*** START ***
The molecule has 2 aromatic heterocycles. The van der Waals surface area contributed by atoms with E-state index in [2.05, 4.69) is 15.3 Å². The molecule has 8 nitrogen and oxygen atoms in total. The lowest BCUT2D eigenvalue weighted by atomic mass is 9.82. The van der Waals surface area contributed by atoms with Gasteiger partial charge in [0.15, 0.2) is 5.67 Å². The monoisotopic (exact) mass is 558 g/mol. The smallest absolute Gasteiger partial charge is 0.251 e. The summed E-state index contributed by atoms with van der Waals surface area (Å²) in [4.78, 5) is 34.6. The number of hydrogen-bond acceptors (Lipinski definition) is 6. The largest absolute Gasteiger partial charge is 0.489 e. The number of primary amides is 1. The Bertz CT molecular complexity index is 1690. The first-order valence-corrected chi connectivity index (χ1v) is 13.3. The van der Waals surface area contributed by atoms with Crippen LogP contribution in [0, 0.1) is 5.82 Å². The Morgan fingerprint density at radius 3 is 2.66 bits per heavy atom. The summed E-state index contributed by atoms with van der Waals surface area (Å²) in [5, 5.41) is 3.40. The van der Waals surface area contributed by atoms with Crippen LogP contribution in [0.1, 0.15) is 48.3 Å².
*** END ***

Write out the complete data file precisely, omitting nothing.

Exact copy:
The molecule has 2 aromatic heterocycles. The van der Waals surface area contributed by atoms with E-state index in [2.05, 4.69) is 15.3 Å². The molecule has 8 nitrogen and oxygen atoms in total. The lowest BCUT2D eigenvalue weighted by atomic mass is 9.82. The van der Waals surface area contributed by atoms with Gasteiger partial charge in [0.15, 0.2) is 5.67 Å². The monoisotopic (exact) mass is 558 g/mol. The smallest absolute Gasteiger partial charge is 0.251 e. The summed E-state index contributed by atoms with van der Waals surface area (Å²) in [4.78, 5) is 34.6. The number of hydrogen-bond acceptors (Lipinski definition) is 6. The largest absolute Gasteiger partial charge is 0.489 e. The number of primary amides is 1. The Bertz CT molecular complexity index is 1690. The first-order valence-corrected chi connectivity index (χ1v) is 13.3. The van der Waals surface area contributed by atoms with Crippen LogP contribution in [0, 0.1) is 5.82 Å². The Morgan fingerprint density at radius 3 is 2.66 bits per heavy atom. The summed E-state index contributed by atoms with van der Waals surface area (Å²) in [5, 5.41) is 3.40. The van der Waals surface area contributed by atoms with Crippen LogP contribution in [0.1, 0.15) is 48.3 Å².